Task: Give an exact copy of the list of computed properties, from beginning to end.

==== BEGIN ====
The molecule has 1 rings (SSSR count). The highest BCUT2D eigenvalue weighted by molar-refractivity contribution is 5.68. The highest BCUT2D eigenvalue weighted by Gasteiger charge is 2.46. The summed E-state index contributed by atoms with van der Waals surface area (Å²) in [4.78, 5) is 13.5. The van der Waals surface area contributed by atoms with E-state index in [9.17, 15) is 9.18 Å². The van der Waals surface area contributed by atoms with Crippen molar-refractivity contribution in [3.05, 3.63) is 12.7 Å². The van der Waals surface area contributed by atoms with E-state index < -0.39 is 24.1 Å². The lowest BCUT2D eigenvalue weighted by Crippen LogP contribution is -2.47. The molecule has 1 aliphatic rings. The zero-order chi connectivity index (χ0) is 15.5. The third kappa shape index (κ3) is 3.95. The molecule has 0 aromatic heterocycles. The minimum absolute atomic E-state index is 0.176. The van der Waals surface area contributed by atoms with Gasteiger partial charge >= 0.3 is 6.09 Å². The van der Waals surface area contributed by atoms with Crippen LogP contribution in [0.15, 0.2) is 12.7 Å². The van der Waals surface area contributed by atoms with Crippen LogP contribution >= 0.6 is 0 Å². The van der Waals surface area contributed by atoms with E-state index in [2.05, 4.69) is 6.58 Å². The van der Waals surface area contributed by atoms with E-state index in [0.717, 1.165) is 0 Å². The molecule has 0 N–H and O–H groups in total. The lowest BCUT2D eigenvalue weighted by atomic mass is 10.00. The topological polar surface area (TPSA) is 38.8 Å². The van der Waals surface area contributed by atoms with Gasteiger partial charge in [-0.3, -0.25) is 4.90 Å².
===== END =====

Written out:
The molecule has 1 rings (SSSR count). The highest BCUT2D eigenvalue weighted by molar-refractivity contribution is 5.68. The highest BCUT2D eigenvalue weighted by Gasteiger charge is 2.46. The summed E-state index contributed by atoms with van der Waals surface area (Å²) in [4.78, 5) is 13.5. The van der Waals surface area contributed by atoms with E-state index in [9.17, 15) is 9.18 Å². The van der Waals surface area contributed by atoms with Crippen molar-refractivity contribution in [3.05, 3.63) is 12.7 Å². The van der Waals surface area contributed by atoms with E-state index < -0.39 is 24.1 Å². The lowest BCUT2D eigenvalue weighted by Crippen LogP contribution is -2.47. The molecule has 1 aliphatic rings. The zero-order chi connectivity index (χ0) is 15.5. The third kappa shape index (κ3) is 3.95. The molecule has 0 aromatic heterocycles. The minimum absolute atomic E-state index is 0.176. The van der Waals surface area contributed by atoms with Gasteiger partial charge >= 0.3 is 6.09 Å². The van der Waals surface area contributed by atoms with Crippen LogP contribution in [0.15, 0.2) is 12.7 Å². The van der Waals surface area contributed by atoms with Crippen LogP contribution >= 0.6 is 0 Å². The van der Waals surface area contributed by atoms with E-state index in [2.05, 4.69) is 6.58 Å². The van der Waals surface area contributed by atoms with E-state index in [0.717, 1.165) is 0 Å². The molecule has 0 N–H and O–H groups in total. The lowest BCUT2D eigenvalue weighted by atomic mass is 10.00. The topological polar surface area (TPSA) is 38.8 Å². The van der Waals surface area contributed by atoms with Gasteiger partial charge in [-0.3, -0.25) is 4.90 Å².